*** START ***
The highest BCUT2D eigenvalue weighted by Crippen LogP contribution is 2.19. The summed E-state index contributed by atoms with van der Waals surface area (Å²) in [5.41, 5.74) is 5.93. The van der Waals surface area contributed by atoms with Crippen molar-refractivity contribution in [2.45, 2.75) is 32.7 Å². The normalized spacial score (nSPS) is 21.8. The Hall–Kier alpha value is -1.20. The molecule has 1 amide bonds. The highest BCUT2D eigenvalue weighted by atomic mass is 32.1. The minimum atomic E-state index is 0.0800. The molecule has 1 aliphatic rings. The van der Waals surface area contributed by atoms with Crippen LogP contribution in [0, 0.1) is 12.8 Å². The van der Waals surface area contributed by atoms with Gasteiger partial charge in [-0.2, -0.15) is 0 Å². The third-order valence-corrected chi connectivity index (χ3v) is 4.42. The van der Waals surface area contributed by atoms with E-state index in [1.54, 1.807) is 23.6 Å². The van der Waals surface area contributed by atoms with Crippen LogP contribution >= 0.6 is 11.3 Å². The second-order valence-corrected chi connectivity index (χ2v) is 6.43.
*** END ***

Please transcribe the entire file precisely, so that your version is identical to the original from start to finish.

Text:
The highest BCUT2D eigenvalue weighted by Crippen LogP contribution is 2.19. The summed E-state index contributed by atoms with van der Waals surface area (Å²) in [5.41, 5.74) is 5.93. The van der Waals surface area contributed by atoms with Crippen molar-refractivity contribution in [2.45, 2.75) is 32.7 Å². The normalized spacial score (nSPS) is 21.8. The Hall–Kier alpha value is -1.20. The molecule has 1 amide bonds. The highest BCUT2D eigenvalue weighted by atomic mass is 32.1. The minimum atomic E-state index is 0.0800. The molecule has 1 aliphatic rings. The van der Waals surface area contributed by atoms with Crippen LogP contribution in [0, 0.1) is 12.8 Å². The van der Waals surface area contributed by atoms with Gasteiger partial charge in [-0.2, -0.15) is 0 Å². The third-order valence-corrected chi connectivity index (χ3v) is 4.42. The van der Waals surface area contributed by atoms with E-state index in [1.54, 1.807) is 23.6 Å². The van der Waals surface area contributed by atoms with Crippen LogP contribution >= 0.6 is 11.3 Å². The second-order valence-corrected chi connectivity index (χ2v) is 6.43.